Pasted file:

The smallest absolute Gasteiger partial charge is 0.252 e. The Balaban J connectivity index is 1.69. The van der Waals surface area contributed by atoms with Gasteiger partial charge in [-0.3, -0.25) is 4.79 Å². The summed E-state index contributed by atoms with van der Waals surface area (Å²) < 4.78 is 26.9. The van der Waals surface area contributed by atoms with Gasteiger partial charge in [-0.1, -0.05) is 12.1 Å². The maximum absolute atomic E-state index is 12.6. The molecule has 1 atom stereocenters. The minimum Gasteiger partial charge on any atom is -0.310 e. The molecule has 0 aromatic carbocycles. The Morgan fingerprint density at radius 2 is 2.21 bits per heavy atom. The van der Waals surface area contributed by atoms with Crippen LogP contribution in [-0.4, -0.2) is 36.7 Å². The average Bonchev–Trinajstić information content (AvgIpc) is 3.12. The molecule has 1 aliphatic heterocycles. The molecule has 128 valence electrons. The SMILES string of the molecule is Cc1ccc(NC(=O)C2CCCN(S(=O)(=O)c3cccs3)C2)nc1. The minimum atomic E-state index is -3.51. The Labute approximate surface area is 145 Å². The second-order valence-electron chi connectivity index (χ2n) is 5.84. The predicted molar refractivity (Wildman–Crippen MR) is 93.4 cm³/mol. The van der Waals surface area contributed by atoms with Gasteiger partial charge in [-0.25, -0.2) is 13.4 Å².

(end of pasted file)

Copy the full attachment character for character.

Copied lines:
The smallest absolute Gasteiger partial charge is 0.252 e. The Balaban J connectivity index is 1.69. The van der Waals surface area contributed by atoms with Gasteiger partial charge in [-0.3, -0.25) is 4.79 Å². The summed E-state index contributed by atoms with van der Waals surface area (Å²) < 4.78 is 26.9. The van der Waals surface area contributed by atoms with Gasteiger partial charge in [-0.1, -0.05) is 12.1 Å². The maximum absolute atomic E-state index is 12.6. The molecule has 1 atom stereocenters. The minimum Gasteiger partial charge on any atom is -0.310 e. The molecule has 0 aromatic carbocycles. The Morgan fingerprint density at radius 2 is 2.21 bits per heavy atom. The van der Waals surface area contributed by atoms with Crippen LogP contribution in [-0.4, -0.2) is 36.7 Å². The average Bonchev–Trinajstić information content (AvgIpc) is 3.12. The molecule has 1 aliphatic heterocycles. The molecule has 128 valence electrons. The SMILES string of the molecule is Cc1ccc(NC(=O)C2CCCN(S(=O)(=O)c3cccs3)C2)nc1. The minimum atomic E-state index is -3.51. The Labute approximate surface area is 145 Å². The second-order valence-electron chi connectivity index (χ2n) is 5.84. The predicted molar refractivity (Wildman–Crippen MR) is 93.4 cm³/mol. The van der Waals surface area contributed by atoms with Gasteiger partial charge in [-0.25, -0.2) is 13.4 Å².